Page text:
Propaganda or news: Should media publish government’s child-detention photos?

All of the photographs depicting life inside the facilities have been supplied by the government itself. There’s been no independent documentation; federal officials, citing the children’s privacy, have barred journalists from taking photographs or video when they’ve been permitted inside.

.. “We thought it was a bad precedent to accept government handout photos when [photojournalists aren’t] allowed in,”

.. The few journalists who have gotten access to the facilities have suggested the government’s image-making is distorted, at best.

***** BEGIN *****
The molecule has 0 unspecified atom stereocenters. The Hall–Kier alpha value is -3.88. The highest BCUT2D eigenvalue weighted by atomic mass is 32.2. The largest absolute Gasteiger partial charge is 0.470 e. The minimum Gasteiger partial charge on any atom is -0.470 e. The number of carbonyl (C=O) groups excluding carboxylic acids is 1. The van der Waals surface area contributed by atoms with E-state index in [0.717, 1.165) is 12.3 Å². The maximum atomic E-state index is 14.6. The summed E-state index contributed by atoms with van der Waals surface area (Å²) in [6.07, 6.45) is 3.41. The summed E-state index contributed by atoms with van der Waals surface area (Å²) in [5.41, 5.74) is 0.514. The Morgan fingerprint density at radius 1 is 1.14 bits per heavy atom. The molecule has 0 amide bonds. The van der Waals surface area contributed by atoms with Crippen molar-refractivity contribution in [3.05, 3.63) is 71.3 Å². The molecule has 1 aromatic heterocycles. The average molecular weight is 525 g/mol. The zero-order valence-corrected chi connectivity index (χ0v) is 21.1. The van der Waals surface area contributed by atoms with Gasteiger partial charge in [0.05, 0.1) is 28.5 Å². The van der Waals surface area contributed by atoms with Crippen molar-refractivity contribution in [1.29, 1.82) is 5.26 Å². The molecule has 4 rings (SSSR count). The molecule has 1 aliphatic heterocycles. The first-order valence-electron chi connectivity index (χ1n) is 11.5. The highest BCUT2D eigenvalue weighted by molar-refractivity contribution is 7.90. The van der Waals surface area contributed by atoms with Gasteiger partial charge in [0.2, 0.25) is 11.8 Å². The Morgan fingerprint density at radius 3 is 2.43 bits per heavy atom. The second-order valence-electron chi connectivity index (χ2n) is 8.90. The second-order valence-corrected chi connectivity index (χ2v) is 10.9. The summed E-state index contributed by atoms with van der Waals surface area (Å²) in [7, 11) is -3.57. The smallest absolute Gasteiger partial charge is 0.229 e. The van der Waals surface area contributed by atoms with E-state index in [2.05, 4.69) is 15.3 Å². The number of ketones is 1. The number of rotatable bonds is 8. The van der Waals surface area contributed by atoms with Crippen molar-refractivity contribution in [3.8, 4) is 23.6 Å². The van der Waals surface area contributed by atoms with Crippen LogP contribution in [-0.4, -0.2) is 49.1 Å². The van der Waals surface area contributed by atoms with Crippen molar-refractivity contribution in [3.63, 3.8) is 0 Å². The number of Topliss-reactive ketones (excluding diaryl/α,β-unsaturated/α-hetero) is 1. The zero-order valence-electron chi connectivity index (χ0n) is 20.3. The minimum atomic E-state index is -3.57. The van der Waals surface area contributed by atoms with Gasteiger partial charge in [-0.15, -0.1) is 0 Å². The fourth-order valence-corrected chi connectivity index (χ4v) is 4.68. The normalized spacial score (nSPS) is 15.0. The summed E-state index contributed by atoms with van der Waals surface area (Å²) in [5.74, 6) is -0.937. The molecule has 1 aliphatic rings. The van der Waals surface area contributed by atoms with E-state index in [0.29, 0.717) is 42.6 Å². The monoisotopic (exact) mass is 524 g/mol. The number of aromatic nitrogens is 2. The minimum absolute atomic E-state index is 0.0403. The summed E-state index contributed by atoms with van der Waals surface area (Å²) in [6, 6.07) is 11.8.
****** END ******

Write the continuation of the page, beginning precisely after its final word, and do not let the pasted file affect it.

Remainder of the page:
.. Jacob Soboroff, an MSNBC reporter who visited the McAllen center, said what he saw inside was “shocking,” though Soboroff had no pictures to back up this impression.

.. He described children “locked up in cages essentially, what look like animal kennels.” But even his eyewitness account had limitations. Soboroff noted that officials asked him not to talk to people inside the center, thus keeping their experiences in the dark.

.. formally protested the Obama White House’s restrictions on photojournalists in 2013. The organization said the White House routinely excluded news photographers from important events involving the president, and then issued its own photos taken by an official White House photographer.

“You are, in effect, replacing independent journalism with visual press releases,”